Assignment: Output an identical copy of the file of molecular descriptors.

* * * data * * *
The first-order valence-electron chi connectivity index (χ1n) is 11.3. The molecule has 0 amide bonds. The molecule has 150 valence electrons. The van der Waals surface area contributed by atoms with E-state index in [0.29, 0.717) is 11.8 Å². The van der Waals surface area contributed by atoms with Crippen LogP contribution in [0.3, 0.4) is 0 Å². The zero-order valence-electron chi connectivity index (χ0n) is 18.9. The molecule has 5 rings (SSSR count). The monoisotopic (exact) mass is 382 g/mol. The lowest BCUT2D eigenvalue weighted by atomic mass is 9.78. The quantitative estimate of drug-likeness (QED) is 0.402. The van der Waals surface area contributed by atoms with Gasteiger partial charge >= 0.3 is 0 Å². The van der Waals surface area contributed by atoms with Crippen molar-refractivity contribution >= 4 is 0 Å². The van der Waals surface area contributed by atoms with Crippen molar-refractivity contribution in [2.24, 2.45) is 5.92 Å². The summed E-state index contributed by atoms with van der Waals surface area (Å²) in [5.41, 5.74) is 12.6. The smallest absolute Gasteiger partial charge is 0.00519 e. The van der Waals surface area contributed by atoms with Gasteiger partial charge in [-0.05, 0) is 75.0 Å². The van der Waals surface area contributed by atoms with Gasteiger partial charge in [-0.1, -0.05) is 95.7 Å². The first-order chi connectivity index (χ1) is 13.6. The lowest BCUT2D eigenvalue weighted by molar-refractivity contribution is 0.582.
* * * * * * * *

The first-order valence-electron chi connectivity index (χ1n) is 11.3. The molecule has 0 amide bonds. The molecule has 150 valence electrons. The van der Waals surface area contributed by atoms with E-state index in [0.29, 0.717) is 11.8 Å². The van der Waals surface area contributed by atoms with Crippen LogP contribution in [0.3, 0.4) is 0 Å². The zero-order valence-electron chi connectivity index (χ0n) is 18.9. The molecule has 5 rings (SSSR count). The monoisotopic (exact) mass is 382 g/mol. The lowest BCUT2D eigenvalue weighted by atomic mass is 9.78. The quantitative estimate of drug-likeness (QED) is 0.402. The van der Waals surface area contributed by atoms with Gasteiger partial charge >= 0.3 is 0 Å². The van der Waals surface area contributed by atoms with Crippen molar-refractivity contribution >= 4 is 0 Å². The van der Waals surface area contributed by atoms with Crippen molar-refractivity contribution in [2.24, 2.45) is 5.92 Å². The summed E-state index contributed by atoms with van der Waals surface area (Å²) in [5.41, 5.74) is 12.6. The smallest absolute Gasteiger partial charge is 0.00519 e. The van der Waals surface area contributed by atoms with Gasteiger partial charge in [-0.05, 0) is 75.0 Å². The van der Waals surface area contributed by atoms with Gasteiger partial charge in [-0.1, -0.05) is 95.7 Å². The first-order chi connectivity index (χ1) is 13.6. The lowest BCUT2D eigenvalue weighted by molar-refractivity contribution is 0.582.